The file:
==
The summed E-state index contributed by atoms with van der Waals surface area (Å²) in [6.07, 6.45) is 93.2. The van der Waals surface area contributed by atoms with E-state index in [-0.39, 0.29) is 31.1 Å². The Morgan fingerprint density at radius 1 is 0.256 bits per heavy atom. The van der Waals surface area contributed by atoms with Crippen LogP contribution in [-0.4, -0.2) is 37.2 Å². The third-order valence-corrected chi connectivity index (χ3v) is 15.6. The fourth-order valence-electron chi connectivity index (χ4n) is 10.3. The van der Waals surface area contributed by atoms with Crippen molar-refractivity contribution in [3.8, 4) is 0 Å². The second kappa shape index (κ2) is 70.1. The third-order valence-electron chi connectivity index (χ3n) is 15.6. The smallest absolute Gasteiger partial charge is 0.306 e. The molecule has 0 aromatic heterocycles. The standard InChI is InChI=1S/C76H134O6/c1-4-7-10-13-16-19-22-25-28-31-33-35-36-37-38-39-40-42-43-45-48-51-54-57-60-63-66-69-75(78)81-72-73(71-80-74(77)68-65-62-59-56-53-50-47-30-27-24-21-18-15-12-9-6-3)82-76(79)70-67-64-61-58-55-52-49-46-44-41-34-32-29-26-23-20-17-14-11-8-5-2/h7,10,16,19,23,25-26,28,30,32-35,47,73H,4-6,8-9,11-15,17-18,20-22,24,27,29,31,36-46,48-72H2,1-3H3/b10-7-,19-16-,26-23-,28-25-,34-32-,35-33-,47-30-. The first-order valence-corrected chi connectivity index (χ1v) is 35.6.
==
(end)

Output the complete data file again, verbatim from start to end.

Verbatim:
The summed E-state index contributed by atoms with van der Waals surface area (Å²) in [6.07, 6.45) is 93.2. The van der Waals surface area contributed by atoms with E-state index in [-0.39, 0.29) is 31.1 Å². The Morgan fingerprint density at radius 1 is 0.256 bits per heavy atom. The van der Waals surface area contributed by atoms with Crippen LogP contribution in [-0.4, -0.2) is 37.2 Å². The third-order valence-corrected chi connectivity index (χ3v) is 15.6. The fourth-order valence-electron chi connectivity index (χ4n) is 10.3. The van der Waals surface area contributed by atoms with Crippen molar-refractivity contribution in [3.8, 4) is 0 Å². The second kappa shape index (κ2) is 70.1. The third-order valence-electron chi connectivity index (χ3n) is 15.6. The smallest absolute Gasteiger partial charge is 0.306 e. The molecule has 0 aromatic heterocycles. The standard InChI is InChI=1S/C76H134O6/c1-4-7-10-13-16-19-22-25-28-31-33-35-36-37-38-39-40-42-43-45-48-51-54-57-60-63-66-69-75(78)81-72-73(71-80-74(77)68-65-62-59-56-53-50-47-30-27-24-21-18-15-12-9-6-3)82-76(79)70-67-64-61-58-55-52-49-46-44-41-34-32-29-26-23-20-17-14-11-8-5-2/h7,10,16,19,23,25-26,28,30,32-35,47,73H,4-6,8-9,11-15,17-18,20-22,24,27,29,31,36-46,48-72H2,1-3H3/b10-7-,19-16-,26-23-,28-25-,34-32-,35-33-,47-30-. The first-order valence-corrected chi connectivity index (χ1v) is 35.6.